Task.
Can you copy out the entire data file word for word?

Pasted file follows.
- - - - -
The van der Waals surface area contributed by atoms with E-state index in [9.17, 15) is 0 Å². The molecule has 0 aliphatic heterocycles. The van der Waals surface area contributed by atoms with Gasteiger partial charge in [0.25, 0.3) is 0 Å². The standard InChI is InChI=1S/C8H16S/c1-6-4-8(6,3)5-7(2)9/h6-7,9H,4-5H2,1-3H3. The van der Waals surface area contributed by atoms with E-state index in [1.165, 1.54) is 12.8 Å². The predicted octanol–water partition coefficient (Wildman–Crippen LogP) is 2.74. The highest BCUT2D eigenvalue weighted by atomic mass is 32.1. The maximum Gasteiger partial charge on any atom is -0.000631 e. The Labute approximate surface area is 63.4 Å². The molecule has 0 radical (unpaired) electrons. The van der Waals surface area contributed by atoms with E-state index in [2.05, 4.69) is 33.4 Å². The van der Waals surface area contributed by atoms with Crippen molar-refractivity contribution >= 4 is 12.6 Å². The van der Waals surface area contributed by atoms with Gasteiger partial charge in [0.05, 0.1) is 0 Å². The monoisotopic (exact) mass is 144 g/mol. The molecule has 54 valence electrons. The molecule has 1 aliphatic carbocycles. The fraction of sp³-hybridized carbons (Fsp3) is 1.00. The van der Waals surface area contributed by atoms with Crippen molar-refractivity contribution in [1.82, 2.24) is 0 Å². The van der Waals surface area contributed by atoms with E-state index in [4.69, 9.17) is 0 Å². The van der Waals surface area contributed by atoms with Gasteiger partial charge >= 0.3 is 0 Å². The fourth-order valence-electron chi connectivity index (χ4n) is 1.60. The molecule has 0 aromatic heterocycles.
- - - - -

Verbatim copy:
The van der Waals surface area contributed by atoms with E-state index in [9.17, 15) is 0 Å². The molecule has 0 aliphatic heterocycles. The van der Waals surface area contributed by atoms with Gasteiger partial charge in [0.25, 0.3) is 0 Å². The standard InChI is InChI=1S/C8H16S/c1-6-4-8(6,3)5-7(2)9/h6-7,9H,4-5H2,1-3H3. The van der Waals surface area contributed by atoms with E-state index in [1.165, 1.54) is 12.8 Å². The predicted octanol–water partition coefficient (Wildman–Crippen LogP) is 2.74. The highest BCUT2D eigenvalue weighted by atomic mass is 32.1. The maximum Gasteiger partial charge on any atom is -0.000631 e. The Labute approximate surface area is 63.4 Å². The molecule has 0 radical (unpaired) electrons. The van der Waals surface area contributed by atoms with E-state index in [2.05, 4.69) is 33.4 Å². The van der Waals surface area contributed by atoms with Crippen molar-refractivity contribution >= 4 is 12.6 Å². The van der Waals surface area contributed by atoms with Gasteiger partial charge in [0.05, 0.1) is 0 Å². The monoisotopic (exact) mass is 144 g/mol. The molecule has 54 valence electrons. The molecule has 1 aliphatic carbocycles. The fraction of sp³-hybridized carbons (Fsp3) is 1.00. The van der Waals surface area contributed by atoms with Crippen molar-refractivity contribution in [1.82, 2.24) is 0 Å². The van der Waals surface area contributed by atoms with E-state index in [4.69, 9.17) is 0 Å². The van der Waals surface area contributed by atoms with Gasteiger partial charge >= 0.3 is 0 Å². The fourth-order valence-electron chi connectivity index (χ4n) is 1.60. The molecule has 0 aromatic heterocycles.